Students will learn both theory and hands-on analysis of latent evidence. They will learn fingerprint classification, identification, and chemical development. Students will record, cast, and recognize footwear and tire-tracks; and process crime scenes. Issues and concepts of communications and the use of computers and computer assisted design programs in crime scene technology will be discussed.
Graduates should qualify for employment in a variety of criminal justice organizations especially in local, state, and federal law enforcement, and correctional agencies.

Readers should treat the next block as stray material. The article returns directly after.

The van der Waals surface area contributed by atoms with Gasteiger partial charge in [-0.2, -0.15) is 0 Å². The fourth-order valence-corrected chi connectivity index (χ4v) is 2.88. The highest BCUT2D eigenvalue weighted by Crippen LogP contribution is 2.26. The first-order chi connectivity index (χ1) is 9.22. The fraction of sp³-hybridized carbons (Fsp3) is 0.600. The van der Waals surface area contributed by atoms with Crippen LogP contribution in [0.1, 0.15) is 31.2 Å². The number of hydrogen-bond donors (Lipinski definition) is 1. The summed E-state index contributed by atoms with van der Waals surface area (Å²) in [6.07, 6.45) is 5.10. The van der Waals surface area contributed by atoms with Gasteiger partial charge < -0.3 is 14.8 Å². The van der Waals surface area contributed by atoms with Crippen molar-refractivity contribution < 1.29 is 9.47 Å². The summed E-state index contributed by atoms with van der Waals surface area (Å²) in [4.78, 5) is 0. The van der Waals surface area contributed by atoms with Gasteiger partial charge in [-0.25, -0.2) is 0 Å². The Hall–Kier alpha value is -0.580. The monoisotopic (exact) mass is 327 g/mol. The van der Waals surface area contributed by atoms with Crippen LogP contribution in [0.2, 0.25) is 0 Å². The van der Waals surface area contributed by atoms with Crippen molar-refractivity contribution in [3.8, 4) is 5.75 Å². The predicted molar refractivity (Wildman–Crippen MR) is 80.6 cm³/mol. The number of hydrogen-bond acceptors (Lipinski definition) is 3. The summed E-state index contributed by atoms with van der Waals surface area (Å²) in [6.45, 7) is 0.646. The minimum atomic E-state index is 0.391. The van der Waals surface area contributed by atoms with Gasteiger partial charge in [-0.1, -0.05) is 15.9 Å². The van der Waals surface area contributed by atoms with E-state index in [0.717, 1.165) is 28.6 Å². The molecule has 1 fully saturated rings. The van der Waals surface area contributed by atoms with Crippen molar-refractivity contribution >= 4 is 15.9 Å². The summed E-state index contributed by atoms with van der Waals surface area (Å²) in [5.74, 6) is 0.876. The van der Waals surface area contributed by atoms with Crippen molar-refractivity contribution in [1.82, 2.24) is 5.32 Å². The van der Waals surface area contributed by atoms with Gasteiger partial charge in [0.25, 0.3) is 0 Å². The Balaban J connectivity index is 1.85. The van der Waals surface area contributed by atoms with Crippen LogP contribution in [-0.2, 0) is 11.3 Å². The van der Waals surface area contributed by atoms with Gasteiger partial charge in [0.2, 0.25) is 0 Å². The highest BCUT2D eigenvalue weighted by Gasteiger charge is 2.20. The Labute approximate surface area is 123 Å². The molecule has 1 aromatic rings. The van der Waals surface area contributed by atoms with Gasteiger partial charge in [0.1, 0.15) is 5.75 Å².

Students who have complete North Carolina Basic Law Enforcement Training after 2000 will receive nineteen (19) transfer credit toward Associate in Applied Science Degree in Criminal
Justice technology for the following courses:
CJC 131 Crim Law (3)
CJC 132 Court Procedures (3)
CJC 221 Investigative Principles (4)
CJC 225 Crisis Intervention (3)
CJC 231 Constitutional Law (3)
CJC 121 Law Enforcement Operations (3)
Criminal Justice Instructor